YORK’S housing services have been hit by a ‘perfect storm’ of Brexit and Covid-19, leaving a backlog of 6,000 housing repairs and maintenance jobs and a 25 per cent rise in the housing waiting list, a council chief has warned.

The ‘manifold, negative’ impacts of the pandemic and withdrawal from the EU are laid bare in a report to councillors by Tracey Carter, director of housing, economy and regeneration at City of York Council.

She said: “Balancing a need to deliver essential services during a global pandemic has been immensely challenging and staff have worked enormously hard in very difficult circumstances to maintain essential services to many vulnerable customers.

“However, as the longer-term national impacts of Brexit began to manifest themselves through labour and goods shortages, the ability of the housing service to maintain the standard of customer service has been compromised.”

She said York’s housing waiting list soared from about 1,500 to 2,000 between 2019 and 2021, with a backlog now of more than 500 new applications.

She warned in the report to tomorrow’s Housing & Community Safety Policy & Scrutiny Committee: “There is huge pressure on temporary accommodation, B&B is being used and the service are looking to temporarily re-open Crombie House prior to demolition and future development, as supported accommodation for people with mental health problems.”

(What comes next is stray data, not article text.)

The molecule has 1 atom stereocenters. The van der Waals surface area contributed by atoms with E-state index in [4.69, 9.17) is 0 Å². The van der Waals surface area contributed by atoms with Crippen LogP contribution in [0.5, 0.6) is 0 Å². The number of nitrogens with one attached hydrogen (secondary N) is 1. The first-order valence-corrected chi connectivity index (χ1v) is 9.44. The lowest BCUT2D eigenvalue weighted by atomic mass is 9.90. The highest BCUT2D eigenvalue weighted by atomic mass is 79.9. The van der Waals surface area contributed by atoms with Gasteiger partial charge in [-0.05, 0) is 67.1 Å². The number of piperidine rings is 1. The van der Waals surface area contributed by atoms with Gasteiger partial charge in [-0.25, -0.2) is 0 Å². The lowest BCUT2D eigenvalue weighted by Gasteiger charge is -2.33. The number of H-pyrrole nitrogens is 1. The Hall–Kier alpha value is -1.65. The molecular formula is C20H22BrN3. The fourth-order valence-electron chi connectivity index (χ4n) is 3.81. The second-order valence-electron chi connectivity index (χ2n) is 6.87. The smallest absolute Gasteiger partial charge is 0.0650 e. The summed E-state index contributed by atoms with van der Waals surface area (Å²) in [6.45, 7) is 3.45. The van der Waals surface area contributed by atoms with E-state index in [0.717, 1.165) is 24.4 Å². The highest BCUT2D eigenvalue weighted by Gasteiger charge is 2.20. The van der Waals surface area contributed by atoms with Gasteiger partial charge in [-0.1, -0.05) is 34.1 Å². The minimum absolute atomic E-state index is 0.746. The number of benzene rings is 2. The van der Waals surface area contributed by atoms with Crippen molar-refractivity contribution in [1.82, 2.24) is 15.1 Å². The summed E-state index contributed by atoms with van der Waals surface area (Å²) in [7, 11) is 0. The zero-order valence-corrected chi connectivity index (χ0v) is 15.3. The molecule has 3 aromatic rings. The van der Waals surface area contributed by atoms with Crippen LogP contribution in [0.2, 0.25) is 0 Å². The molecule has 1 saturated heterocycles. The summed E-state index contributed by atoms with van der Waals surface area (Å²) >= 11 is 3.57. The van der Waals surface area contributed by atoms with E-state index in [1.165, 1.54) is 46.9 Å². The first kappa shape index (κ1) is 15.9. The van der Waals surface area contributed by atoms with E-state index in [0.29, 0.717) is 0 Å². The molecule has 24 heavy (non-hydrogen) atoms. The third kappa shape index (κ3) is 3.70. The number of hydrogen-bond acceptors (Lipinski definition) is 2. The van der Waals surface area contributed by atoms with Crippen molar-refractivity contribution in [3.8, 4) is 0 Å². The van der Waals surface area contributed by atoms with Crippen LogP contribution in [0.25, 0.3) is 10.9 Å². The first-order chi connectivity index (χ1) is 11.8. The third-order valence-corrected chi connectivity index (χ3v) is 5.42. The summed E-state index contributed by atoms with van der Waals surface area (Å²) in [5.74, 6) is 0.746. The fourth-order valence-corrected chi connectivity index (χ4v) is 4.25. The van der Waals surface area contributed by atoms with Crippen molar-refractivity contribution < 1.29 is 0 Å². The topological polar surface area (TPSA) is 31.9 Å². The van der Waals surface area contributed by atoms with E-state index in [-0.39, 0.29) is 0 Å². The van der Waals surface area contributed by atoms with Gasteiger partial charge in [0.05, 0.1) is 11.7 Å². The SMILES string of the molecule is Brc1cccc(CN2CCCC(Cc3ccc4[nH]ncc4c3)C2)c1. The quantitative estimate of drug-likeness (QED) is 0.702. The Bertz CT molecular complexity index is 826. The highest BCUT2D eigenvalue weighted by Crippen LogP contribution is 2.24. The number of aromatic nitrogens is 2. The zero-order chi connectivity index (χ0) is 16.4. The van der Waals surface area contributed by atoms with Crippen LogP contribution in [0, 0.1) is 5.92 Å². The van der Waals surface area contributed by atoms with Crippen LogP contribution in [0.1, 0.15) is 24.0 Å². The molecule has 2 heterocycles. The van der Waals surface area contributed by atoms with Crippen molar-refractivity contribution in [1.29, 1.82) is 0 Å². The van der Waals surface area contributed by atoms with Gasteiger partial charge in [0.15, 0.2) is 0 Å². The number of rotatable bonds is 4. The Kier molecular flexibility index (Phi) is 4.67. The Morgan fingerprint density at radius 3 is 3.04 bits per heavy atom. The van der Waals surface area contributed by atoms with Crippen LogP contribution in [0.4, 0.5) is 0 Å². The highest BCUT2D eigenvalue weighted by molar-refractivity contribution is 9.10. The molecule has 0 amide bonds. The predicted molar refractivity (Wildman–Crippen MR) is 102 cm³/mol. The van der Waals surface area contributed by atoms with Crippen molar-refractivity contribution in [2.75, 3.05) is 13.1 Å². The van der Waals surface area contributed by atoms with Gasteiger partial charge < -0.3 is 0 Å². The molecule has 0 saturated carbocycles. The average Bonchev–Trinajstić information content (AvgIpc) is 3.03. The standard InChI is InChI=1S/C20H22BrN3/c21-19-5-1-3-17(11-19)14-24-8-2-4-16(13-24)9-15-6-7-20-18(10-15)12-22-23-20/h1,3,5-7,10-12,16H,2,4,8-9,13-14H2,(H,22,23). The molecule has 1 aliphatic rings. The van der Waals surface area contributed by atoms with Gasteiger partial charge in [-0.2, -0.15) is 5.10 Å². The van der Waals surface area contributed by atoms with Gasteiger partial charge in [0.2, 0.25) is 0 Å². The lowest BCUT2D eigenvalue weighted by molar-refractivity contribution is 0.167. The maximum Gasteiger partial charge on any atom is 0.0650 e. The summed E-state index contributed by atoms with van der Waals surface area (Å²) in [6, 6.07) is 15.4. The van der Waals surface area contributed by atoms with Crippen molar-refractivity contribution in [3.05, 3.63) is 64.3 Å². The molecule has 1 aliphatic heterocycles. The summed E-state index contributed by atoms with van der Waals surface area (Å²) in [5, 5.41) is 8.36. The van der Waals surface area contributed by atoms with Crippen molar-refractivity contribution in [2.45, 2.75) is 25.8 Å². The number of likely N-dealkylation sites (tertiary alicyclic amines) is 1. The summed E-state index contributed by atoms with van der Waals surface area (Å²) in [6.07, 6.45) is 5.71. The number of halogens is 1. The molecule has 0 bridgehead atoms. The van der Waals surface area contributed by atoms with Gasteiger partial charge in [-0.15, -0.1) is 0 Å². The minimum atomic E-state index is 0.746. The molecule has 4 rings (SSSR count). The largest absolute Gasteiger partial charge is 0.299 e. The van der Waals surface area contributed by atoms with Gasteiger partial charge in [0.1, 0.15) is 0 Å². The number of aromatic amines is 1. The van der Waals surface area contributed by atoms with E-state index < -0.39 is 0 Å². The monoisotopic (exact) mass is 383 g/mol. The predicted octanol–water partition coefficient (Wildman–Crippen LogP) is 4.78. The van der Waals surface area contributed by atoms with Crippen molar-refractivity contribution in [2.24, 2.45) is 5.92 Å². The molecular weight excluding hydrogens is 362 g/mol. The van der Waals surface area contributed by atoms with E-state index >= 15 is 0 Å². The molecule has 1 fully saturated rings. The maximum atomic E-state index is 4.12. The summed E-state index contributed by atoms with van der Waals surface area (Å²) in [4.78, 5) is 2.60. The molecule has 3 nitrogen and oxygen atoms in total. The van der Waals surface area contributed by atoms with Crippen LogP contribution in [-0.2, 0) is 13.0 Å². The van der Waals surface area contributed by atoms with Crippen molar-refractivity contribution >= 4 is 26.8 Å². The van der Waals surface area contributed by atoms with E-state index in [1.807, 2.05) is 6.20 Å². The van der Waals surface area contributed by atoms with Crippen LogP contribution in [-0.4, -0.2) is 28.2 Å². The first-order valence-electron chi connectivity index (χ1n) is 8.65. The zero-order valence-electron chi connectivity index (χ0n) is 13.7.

She said the authority was unable to progress some essential projects, for example re-plumbing at Glen Lodge and asbestos removal at Bell Farm, due to a lack of project management.

“A large backlog of repairs and maintenance work, approximately 6,000 jobs, built up during the first lockdown and summer months of 2020,” she said. “This pressure then hit rapidly between July and September as restrictions eased, overwhelming our capacity which was impaired by Covid-safe measures and staff resource issues.”

She said other problems included:

  • An increase in rent arrears from £975,000 in March 2020 to £1.25 million currently.
  • An increased number of void properties - unlet homes in need of repair before they can be relet - from an average of 72 to a level of 159.
  • Requests for price uplifts by contractors to reflect increased material, labour and preliminary costs, with a 10-12 per cent increase typical.
  • Social distancing and home working, which have eroded the close relationship with tenants.

She said an action plan had been drawn up to try to tackle such problems, including triaging repairs to identify and prioritise emergency repairs, and procuring additional contractor support to bring void properties back into a lettable state. Staff would also prioritise housing maintenance away from schools repairs and maintenance activities.

She also warned that failure to address the housing repairs and allocation problems would impact on tenants’ everyday lives and reduce the availability of council houses for vulnerable tenants in the city.